The drawing labeled as FIG. 1 is an abbreviated version of the above composite sheet. FIG. 1 is a representation of two pieces of photographic paper being spliced together in a typical heated splicing unit 15 during photofinishing. A customer roll of photographic paper 12 is exposed and at the end of the roll the web is stopped. A second unexposed roll of photographic paper 22 is moved under the first roll with a slight overlap as depicted in FIG. 1. Heated anvils 2 on the top and by 24 on the bottom are brought into contact with the top most layer of the light sensitive photographic emulsion and the bottom most layer of the second paper web. The top layer of the photographic emulsion is a protective layer comprising predominately gelatin. Heat is applied through the anvil by electrical voltage. The contact time of the anvil can typically be adjusted up to 10 seconds of contact. The heat developed in the anvil is approximately 93° to 205° C. There is enough heat, dwell time and pressure under the anvil such that the backside writable conductive layer 40 is fused to the image layer of the second roll of photographic paper 14. The importance of the fusible layer 38 is to better promote adhesion of the writable conductive layer 40 to the base substrate 36. When the bottom most portion of 6 is polypropylene and there is no fusible layer 38 and the adhesion of 40 is weak. This is best seen after the heat splicing process and is noted in table 1. In current photographic papers the bottom most layer is typically polyethylene which has acceptable adhesion to the writable conductive layer.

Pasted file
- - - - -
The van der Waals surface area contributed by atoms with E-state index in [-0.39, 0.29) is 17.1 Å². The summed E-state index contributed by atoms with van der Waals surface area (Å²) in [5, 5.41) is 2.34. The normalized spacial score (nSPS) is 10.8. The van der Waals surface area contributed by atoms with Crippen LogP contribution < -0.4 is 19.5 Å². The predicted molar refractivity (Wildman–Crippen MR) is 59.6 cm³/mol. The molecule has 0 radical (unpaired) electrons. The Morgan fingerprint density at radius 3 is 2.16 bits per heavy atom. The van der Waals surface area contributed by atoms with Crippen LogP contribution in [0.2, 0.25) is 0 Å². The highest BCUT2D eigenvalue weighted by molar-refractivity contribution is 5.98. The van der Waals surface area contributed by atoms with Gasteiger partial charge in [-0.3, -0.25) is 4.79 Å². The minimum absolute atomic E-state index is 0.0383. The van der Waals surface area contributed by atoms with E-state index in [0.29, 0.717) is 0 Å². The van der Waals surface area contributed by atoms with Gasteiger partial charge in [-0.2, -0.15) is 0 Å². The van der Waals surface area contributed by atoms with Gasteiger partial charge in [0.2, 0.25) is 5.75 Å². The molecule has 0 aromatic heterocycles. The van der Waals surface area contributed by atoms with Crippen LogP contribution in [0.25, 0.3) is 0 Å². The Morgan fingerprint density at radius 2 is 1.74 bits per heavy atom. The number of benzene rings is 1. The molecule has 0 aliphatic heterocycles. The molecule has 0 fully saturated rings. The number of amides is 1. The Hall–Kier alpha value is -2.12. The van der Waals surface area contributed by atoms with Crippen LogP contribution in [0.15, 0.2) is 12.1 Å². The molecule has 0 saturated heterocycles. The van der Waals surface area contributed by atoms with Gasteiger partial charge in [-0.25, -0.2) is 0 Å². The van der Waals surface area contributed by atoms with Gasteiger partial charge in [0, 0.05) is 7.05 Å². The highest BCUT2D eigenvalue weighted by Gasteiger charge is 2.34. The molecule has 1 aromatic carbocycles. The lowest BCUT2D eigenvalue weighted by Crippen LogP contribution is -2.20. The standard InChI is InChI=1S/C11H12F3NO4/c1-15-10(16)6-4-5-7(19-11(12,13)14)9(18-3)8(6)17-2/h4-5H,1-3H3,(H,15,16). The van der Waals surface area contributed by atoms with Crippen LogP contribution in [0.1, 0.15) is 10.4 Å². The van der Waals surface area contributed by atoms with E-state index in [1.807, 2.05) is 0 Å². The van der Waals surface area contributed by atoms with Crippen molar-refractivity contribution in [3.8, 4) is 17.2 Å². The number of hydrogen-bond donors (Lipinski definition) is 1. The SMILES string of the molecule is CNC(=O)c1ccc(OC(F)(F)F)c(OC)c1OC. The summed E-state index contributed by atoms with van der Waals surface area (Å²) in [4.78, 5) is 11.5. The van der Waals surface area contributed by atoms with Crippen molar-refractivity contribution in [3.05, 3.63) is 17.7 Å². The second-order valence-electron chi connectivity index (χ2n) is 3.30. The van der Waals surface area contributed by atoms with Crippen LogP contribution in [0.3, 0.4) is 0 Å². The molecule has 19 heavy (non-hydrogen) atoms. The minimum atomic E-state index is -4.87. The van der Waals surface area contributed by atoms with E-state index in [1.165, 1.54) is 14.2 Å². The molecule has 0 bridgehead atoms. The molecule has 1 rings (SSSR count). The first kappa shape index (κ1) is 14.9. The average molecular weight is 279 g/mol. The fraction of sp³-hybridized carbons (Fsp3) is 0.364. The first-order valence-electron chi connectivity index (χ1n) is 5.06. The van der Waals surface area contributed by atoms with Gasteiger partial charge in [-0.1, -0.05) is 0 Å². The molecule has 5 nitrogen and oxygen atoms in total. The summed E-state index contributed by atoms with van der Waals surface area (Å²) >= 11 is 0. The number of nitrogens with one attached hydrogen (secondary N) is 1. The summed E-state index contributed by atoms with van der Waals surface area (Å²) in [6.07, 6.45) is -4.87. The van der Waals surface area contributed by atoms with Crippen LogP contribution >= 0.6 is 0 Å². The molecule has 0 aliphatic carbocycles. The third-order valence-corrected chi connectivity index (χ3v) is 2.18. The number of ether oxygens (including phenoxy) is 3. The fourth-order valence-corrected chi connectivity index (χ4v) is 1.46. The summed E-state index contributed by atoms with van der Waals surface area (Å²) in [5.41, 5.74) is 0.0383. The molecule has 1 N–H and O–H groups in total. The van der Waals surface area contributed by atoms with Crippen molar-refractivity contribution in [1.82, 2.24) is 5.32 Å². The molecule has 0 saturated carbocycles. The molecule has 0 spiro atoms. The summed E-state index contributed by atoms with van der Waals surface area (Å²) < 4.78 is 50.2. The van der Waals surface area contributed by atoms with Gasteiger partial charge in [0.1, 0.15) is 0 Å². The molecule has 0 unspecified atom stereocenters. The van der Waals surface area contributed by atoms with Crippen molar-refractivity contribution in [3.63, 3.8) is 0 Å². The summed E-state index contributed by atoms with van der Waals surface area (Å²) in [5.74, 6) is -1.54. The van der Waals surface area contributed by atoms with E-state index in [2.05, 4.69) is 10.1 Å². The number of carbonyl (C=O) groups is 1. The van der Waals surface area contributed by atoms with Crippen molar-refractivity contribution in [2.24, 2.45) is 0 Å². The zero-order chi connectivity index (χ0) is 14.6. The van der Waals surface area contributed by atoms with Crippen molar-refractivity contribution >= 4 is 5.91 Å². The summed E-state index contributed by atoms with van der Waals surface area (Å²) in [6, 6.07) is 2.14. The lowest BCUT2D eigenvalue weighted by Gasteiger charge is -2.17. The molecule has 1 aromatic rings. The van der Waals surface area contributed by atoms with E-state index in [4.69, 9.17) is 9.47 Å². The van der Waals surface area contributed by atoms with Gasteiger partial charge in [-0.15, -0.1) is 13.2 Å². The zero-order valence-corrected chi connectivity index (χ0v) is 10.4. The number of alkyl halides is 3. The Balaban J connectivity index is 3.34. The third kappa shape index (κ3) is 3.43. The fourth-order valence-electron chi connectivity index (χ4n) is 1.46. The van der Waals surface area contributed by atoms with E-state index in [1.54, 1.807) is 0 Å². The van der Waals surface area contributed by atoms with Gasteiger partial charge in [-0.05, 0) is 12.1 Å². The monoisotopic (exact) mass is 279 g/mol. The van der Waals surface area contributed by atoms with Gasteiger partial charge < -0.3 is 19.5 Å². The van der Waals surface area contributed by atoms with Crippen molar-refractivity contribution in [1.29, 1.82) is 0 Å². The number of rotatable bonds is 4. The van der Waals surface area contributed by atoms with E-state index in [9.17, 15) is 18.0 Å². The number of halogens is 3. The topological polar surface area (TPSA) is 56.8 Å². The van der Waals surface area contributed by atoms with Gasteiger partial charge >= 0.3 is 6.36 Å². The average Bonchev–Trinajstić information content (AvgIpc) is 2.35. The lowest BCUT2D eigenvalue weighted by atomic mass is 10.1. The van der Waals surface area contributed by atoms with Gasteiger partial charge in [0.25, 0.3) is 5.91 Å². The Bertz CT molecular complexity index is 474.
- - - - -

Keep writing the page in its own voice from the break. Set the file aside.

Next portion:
In FIG. 1, layer 36 is a base substrate such as photographic paper with top layer of pigmented biaxially oriented polypropylene and a layer of polyethylene to adhere the polymer sheet to the paper base. In addition 36 further comprises a bottom layer of biaxially oriented polypropylene that is also adhered to the paper base substrate. Coated on the bottom most side of 36 is a thin layer of polyethyleneimine 38.

TABLE 1
Peel Strength (Grams)
Sample 5 sec (160° C.) 9 sec (194° C.)
A Control 36 708
B No fusible layer on 10 40
 polypropylene
C Fusible Layer on polypropylene 1532 2420

As can be seen the fusible layer provides very strong splice at both low and high dwell time under the heat splicing anvil. The control (Sample A) which has the writable conductive layer coated on a cornea treated polyethylene surface and no fusing layer shows improvement as the dwell time and temperature is increased but the same writable conductive layer when coated on a cornea treated surface of polypropylene (Sample B) only has a minor improvement in splice strength as the time and temperature are increased. It is further noted that the overall splice strength is lower when the writable conductive layer is coated on polypropylene. The addition of the fusible layer on the bottom polymer layer but under the writable conductive as shown by Sample C provides improved strength at bottom low and high dwell times.